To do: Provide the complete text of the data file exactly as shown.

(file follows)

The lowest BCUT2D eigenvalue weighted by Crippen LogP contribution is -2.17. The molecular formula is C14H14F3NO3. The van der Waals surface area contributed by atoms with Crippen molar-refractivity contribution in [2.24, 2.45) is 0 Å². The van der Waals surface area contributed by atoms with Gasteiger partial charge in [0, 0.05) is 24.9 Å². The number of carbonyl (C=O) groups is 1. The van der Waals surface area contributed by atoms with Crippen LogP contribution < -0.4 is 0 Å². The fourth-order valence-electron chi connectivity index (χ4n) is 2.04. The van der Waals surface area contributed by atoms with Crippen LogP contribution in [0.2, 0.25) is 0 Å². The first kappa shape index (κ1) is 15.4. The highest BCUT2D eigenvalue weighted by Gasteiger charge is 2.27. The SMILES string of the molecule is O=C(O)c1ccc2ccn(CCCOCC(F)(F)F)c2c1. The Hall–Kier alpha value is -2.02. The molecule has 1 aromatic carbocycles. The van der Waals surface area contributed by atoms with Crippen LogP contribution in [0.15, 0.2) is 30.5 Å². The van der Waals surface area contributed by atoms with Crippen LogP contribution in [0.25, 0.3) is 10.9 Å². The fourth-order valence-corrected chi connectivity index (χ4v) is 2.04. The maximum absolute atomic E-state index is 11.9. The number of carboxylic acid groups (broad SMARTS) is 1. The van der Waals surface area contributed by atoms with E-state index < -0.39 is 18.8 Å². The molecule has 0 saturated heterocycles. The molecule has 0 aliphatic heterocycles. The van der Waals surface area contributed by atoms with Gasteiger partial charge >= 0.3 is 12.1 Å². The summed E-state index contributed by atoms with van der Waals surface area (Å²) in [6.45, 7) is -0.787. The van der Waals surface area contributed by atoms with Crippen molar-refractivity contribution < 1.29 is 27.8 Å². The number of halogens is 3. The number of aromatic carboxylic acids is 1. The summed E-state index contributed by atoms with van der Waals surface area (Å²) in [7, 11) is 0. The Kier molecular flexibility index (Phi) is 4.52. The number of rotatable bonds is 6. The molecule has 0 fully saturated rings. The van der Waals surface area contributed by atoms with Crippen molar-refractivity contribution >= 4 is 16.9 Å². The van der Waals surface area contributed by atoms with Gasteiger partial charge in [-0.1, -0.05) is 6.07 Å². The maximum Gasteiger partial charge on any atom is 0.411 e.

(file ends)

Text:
The lowest BCUT2D eigenvalue weighted by Crippen LogP contribution is -2.17. The molecular formula is C14H14F3NO3. The van der Waals surface area contributed by atoms with Crippen molar-refractivity contribution in [2.24, 2.45) is 0 Å². The van der Waals surface area contributed by atoms with Gasteiger partial charge in [0, 0.05) is 24.9 Å². The number of carbonyl (C=O) groups is 1. The van der Waals surface area contributed by atoms with Crippen LogP contribution < -0.4 is 0 Å². The fourth-order valence-electron chi connectivity index (χ4n) is 2.04. The van der Waals surface area contributed by atoms with Crippen LogP contribution in [0.2, 0.25) is 0 Å². The first kappa shape index (κ1) is 15.4. The highest BCUT2D eigenvalue weighted by Gasteiger charge is 2.27. The SMILES string of the molecule is O=C(O)c1ccc2ccn(CCCOCC(F)(F)F)c2c1. The Hall–Kier alpha value is -2.02. The molecule has 1 aromatic carbocycles. The van der Waals surface area contributed by atoms with Crippen LogP contribution in [0.15, 0.2) is 30.5 Å². The van der Waals surface area contributed by atoms with Crippen LogP contribution in [0.25, 0.3) is 10.9 Å². The fourth-order valence-corrected chi connectivity index (χ4v) is 2.04. The maximum absolute atomic E-state index is 11.9. The number of carboxylic acid groups (broad SMARTS) is 1. The van der Waals surface area contributed by atoms with E-state index < -0.39 is 18.8 Å². The molecule has 0 saturated heterocycles. The molecule has 0 aliphatic heterocycles. The van der Waals surface area contributed by atoms with Gasteiger partial charge >= 0.3 is 12.1 Å². The summed E-state index contributed by atoms with van der Waals surface area (Å²) in [6.45, 7) is -0.787. The van der Waals surface area contributed by atoms with Crippen molar-refractivity contribution < 1.29 is 27.8 Å². The number of halogens is 3. The number of aromatic carboxylic acids is 1. The summed E-state index contributed by atoms with van der Waals surface area (Å²) in [7, 11) is 0. The Kier molecular flexibility index (Phi) is 4.52. The number of rotatable bonds is 6. The molecule has 0 fully saturated rings. The van der Waals surface area contributed by atoms with Crippen molar-refractivity contribution >= 4 is 16.9 Å². The van der Waals surface area contributed by atoms with Gasteiger partial charge in [-0.1, -0.05) is 6.07 Å². The maximum Gasteiger partial charge on any atom is 0.411 e.